Arab Cuisines, Arab Foods and Arab Recipes
Arab Cuisine of the Persian Gulf
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Originally, the Arabs of the Arabian Peninsula relied heavily on a diet of dates, wheat, barley, rice and meat, with little variety, with a heavy emphasis on yogurt products, such as leben (لبن) (yoghurt without butterfat). As the indigenous Semitic people of the peninsula wandered, so did their tastes and favored ingredients.
Persian Gulf cuisine today is the result of a combination of richly diverse cuisines, incorporating Lebanese cooking, Indian cooking, and many items not indigenous to the Persian Gulf region, which were imported on the dhows and caravans. There is a strong emphasis on the following items in Arabian cuisine: lamb, yogurt, mint, thyme (often in a mix called za'atar), the inescapable tea (preferably Ceylon), sesame, curry powder, saffron, turmeric, garlic, cumin, cinnamon, rice (the staple), and fish.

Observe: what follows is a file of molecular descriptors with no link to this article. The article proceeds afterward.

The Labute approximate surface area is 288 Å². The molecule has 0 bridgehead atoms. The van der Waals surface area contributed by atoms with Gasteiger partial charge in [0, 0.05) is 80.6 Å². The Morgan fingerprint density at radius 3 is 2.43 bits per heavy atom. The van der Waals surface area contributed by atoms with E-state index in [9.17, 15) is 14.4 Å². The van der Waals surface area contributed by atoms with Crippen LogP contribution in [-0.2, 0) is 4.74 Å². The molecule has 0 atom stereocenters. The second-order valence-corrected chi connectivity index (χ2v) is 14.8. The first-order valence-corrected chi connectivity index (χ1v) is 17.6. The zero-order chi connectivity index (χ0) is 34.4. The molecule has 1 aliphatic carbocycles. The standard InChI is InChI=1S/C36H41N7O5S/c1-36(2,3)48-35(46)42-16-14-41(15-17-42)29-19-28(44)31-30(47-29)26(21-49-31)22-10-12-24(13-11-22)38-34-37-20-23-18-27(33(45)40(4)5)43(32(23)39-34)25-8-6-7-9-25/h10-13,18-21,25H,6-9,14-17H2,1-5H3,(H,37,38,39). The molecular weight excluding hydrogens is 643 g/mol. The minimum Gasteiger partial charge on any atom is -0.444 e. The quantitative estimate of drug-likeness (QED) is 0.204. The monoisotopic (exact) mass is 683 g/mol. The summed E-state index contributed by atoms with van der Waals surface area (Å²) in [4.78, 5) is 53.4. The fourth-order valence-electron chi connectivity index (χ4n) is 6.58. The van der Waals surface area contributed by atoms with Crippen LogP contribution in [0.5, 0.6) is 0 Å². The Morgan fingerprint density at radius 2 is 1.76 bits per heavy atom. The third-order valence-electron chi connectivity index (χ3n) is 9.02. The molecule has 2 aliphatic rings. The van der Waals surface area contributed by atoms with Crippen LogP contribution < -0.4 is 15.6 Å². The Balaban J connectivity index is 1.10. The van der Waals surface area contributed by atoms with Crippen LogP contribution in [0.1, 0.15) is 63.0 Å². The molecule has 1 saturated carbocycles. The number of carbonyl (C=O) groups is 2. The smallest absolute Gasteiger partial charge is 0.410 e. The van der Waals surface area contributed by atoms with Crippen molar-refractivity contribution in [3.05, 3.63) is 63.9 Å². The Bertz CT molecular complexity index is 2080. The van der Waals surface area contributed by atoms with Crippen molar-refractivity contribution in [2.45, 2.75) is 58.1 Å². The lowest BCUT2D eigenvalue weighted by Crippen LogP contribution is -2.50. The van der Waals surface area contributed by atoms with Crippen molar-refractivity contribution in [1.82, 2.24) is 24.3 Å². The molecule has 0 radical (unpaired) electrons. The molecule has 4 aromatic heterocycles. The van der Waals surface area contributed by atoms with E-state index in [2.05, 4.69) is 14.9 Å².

In addition, the cuisine is heavily dosed with anything hot, from hot sauces to every variety of pepper, to tea drunk the hotter the better. This cuisine also favors vegetables such as cucumbers, eggplants, and onions, and fruits (primarily citrus), and often used as seasonings for entrees. Notably, many of the same spices used in Arabian cuisine are also those emphasized in Indian cuisine. This is a result of heavy trading between the two regions, and of the current state of affairs in the wealthy oil states, in which many South Asian workers are living abroad in the Persian Gulf states.
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